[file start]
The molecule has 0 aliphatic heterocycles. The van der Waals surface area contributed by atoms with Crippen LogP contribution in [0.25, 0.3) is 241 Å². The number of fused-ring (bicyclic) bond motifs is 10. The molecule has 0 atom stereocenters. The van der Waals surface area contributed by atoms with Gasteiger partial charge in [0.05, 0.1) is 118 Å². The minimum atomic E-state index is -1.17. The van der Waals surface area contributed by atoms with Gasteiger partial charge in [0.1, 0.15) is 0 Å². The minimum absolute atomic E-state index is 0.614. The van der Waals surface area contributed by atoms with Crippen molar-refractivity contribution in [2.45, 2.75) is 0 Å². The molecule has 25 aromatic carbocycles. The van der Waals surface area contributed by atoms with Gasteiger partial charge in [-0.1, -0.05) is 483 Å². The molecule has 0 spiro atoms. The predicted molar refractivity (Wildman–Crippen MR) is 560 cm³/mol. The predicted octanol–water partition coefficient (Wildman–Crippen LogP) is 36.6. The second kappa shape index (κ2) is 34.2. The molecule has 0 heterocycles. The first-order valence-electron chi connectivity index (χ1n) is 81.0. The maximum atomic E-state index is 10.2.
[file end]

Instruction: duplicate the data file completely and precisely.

The molecule has 0 aliphatic heterocycles. The van der Waals surface area contributed by atoms with Crippen LogP contribution in [0.25, 0.3) is 241 Å². The number of fused-ring (bicyclic) bond motifs is 10. The molecule has 0 atom stereocenters. The van der Waals surface area contributed by atoms with Gasteiger partial charge in [0.05, 0.1) is 118 Å². The minimum atomic E-state index is -1.17. The van der Waals surface area contributed by atoms with Gasteiger partial charge in [0.1, 0.15) is 0 Å². The minimum absolute atomic E-state index is 0.614. The van der Waals surface area contributed by atoms with Crippen molar-refractivity contribution in [2.45, 2.75) is 0 Å². The molecule has 25 aromatic carbocycles. The van der Waals surface area contributed by atoms with Gasteiger partial charge in [-0.1, -0.05) is 483 Å². The molecule has 0 spiro atoms. The predicted molar refractivity (Wildman–Crippen MR) is 560 cm³/mol. The predicted octanol–water partition coefficient (Wildman–Crippen LogP) is 36.6. The second kappa shape index (κ2) is 34.2. The molecule has 0 heterocycles. The first-order valence-electron chi connectivity index (χ1n) is 81.0. The maximum atomic E-state index is 10.2.